Thursday marks one year to the start of the 2010 FIFA World Cup, and local organisers are confident that South Africa’s preparations for the tournament remain on schedule.

Brand South Africa has called on all South Africans to wear a Bafana Bafana jersey, or a yellow shirt, to fly the South African flag, to blow a vuvuzela and sing the national anthem on Thursday afternoon.

Construction work for the stadiums are progressing within the FIFA set target dates, despite South Africa’s economy entering a recession and the threat that the global economic meltdown might have a negative impact on preparations.

President Jacob Zuma has cited the 2010 FIFA World Cup as one of the biggest infrastructure investment projects.

“We have, as government and the nation at large, pledged that the World Cup will leave a proud legacy from which our children and our communities will benefit for many years to come. We are on track to meet all our obligations and are determined to give the world the best World Cup ever,” Zuma said recently.

Soccer City, near Nasrec, which is the venue for the opening match of the 2010 World Cup, as well as the finals, is 92% completed. The Grinaker-LTA/Interbeton Soccer City Joint Venture would hand over the stadium in October.
Owing to the prevailing economic squeeze, Airports Company South Africa (Acsa) has revised its 2010 World Cup-related infrastructure expenditure down to R17,8-billion, from R19-billion.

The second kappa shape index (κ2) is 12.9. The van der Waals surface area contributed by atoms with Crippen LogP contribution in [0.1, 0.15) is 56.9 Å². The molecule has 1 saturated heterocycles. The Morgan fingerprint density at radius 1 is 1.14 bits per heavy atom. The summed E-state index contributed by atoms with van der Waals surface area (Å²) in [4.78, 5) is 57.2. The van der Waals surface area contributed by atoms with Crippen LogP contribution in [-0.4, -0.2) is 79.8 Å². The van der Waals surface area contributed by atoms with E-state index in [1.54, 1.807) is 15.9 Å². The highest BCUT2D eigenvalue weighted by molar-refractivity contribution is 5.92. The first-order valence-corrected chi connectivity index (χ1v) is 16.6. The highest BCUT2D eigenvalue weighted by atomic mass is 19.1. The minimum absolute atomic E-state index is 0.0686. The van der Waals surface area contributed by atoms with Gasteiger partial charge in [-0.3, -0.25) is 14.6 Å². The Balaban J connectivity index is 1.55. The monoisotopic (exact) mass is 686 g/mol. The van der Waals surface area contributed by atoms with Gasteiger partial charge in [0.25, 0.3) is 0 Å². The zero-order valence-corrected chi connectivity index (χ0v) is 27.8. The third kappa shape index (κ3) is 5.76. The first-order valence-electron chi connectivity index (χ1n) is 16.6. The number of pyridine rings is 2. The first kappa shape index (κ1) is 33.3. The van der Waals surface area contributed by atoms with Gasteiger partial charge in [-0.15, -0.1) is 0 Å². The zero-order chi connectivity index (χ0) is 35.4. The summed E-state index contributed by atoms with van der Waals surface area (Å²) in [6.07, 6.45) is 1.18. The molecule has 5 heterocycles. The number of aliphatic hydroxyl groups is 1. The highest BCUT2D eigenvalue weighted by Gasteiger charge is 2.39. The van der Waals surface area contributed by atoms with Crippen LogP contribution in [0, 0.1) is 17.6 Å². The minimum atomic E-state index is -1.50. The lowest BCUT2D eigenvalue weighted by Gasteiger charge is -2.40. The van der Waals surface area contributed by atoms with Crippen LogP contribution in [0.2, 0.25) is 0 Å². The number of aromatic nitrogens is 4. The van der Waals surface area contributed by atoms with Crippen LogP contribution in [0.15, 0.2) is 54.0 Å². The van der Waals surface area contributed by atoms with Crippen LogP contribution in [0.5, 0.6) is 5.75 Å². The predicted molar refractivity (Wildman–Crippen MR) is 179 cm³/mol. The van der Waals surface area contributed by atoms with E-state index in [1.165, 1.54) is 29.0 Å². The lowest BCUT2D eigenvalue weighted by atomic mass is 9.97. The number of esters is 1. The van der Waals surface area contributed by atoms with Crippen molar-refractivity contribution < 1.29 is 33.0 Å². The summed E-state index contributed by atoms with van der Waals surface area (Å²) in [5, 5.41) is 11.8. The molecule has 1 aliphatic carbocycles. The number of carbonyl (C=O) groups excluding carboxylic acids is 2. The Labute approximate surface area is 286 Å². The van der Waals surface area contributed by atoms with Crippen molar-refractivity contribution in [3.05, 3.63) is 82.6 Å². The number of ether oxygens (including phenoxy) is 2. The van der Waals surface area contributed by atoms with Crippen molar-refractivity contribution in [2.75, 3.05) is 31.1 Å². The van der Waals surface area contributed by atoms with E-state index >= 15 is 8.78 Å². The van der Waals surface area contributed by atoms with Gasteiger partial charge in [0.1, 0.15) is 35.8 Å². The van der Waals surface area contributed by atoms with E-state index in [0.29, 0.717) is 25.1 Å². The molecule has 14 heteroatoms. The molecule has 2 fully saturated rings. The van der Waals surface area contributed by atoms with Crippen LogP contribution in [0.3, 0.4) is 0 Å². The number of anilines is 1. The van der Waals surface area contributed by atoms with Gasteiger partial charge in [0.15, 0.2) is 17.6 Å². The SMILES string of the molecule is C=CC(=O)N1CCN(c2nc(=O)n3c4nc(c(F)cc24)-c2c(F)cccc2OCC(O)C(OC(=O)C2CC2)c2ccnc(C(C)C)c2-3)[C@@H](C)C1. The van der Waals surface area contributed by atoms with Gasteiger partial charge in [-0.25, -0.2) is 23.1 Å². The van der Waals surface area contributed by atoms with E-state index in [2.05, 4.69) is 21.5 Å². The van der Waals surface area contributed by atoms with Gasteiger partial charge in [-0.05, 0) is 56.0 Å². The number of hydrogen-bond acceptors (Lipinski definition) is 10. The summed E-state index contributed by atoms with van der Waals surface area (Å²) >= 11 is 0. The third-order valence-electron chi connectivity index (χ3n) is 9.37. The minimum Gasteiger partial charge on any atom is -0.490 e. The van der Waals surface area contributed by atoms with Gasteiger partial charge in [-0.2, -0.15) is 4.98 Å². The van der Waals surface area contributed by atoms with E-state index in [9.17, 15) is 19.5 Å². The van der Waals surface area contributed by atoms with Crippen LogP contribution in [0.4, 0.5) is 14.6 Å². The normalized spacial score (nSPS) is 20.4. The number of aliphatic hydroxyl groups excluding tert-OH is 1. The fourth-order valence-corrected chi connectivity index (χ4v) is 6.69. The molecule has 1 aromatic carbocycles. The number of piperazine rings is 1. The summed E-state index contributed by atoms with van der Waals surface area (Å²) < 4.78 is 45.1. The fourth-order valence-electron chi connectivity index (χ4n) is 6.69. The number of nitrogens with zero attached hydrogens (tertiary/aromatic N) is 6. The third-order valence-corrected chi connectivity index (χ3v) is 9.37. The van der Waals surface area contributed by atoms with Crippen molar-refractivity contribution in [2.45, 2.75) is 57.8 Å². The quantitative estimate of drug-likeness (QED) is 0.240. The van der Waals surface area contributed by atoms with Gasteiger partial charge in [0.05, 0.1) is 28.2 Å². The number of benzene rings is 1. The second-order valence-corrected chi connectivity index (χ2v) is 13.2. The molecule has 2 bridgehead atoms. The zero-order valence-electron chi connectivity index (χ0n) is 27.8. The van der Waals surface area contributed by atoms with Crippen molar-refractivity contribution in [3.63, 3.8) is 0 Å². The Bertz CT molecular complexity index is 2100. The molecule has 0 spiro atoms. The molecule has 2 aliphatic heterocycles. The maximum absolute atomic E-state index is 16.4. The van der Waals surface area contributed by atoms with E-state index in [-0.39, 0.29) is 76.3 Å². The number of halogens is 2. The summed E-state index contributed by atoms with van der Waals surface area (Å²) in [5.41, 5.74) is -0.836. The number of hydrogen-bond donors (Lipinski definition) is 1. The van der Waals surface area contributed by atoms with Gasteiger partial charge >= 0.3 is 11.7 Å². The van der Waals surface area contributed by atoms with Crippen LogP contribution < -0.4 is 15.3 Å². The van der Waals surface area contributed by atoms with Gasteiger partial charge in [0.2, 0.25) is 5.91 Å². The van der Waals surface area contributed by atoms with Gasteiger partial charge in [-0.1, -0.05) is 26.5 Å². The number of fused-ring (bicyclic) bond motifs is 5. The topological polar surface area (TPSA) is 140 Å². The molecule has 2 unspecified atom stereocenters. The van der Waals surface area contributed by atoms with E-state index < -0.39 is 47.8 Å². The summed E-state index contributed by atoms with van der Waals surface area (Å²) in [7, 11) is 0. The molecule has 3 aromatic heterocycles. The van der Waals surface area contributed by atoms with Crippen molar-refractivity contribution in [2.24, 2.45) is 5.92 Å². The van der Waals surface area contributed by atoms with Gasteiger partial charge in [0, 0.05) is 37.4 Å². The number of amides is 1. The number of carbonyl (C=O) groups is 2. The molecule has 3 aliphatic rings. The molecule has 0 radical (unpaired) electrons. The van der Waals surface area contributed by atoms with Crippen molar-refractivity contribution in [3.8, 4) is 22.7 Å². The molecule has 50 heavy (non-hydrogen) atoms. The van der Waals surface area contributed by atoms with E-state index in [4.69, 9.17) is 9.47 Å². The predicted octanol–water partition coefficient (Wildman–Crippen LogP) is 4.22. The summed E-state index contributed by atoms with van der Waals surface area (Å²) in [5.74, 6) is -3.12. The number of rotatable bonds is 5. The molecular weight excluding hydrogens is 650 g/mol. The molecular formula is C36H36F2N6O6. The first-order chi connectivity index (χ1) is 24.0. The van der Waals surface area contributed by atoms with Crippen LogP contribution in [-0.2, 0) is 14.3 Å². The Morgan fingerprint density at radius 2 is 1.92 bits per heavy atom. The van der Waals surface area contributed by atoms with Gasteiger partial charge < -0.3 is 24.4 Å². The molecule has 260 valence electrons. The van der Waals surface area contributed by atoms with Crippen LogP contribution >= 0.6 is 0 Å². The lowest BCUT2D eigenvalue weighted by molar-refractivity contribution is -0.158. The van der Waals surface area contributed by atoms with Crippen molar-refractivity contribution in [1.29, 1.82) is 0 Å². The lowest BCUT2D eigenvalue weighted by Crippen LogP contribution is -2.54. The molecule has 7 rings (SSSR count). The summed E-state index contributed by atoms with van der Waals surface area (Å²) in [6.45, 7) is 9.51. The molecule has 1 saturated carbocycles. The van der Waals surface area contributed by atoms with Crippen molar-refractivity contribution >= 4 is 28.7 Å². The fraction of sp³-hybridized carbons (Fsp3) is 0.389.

Acsa communications manager Solomon Makgale said that, as a result of the current global economic slowdown, the company undertook a review of the infrastructure expenditure programme and postponed, where feasible, uncommitted projects in light of the decline in the traffic profile.

“However, Acsa will complete essential 2010-related projects for the efficient facilitation of the soccer World Cup, which is a strategic initiative for the company and the country,” assures Makgale.

Acsa general manager Chris Hlekane said on Wednesday that it expects 400 000 visitors during the 2010 World Cup.

South Africa’s main airport, OR Tambo International Airport, in Johannesburg, would use the Confederations Cup, which starts on Sunday, to test its policies, procedures and readiness for next year.

Pan-African Advisory Services MD Dr Iraj Abedian said that the 2010 FIFA World Cup would attract billions of rand to the South African economy.

However, its real, long-term value lay in the exposure it would give the country and in the evidence it would offer the world of its capability, efficiency and attractiveness as a world-class investment and leisure destination, he noted.

PUBLICATION: Engineering News
AUTHOR: Dennis Ndaba
DATED: 11th June 2009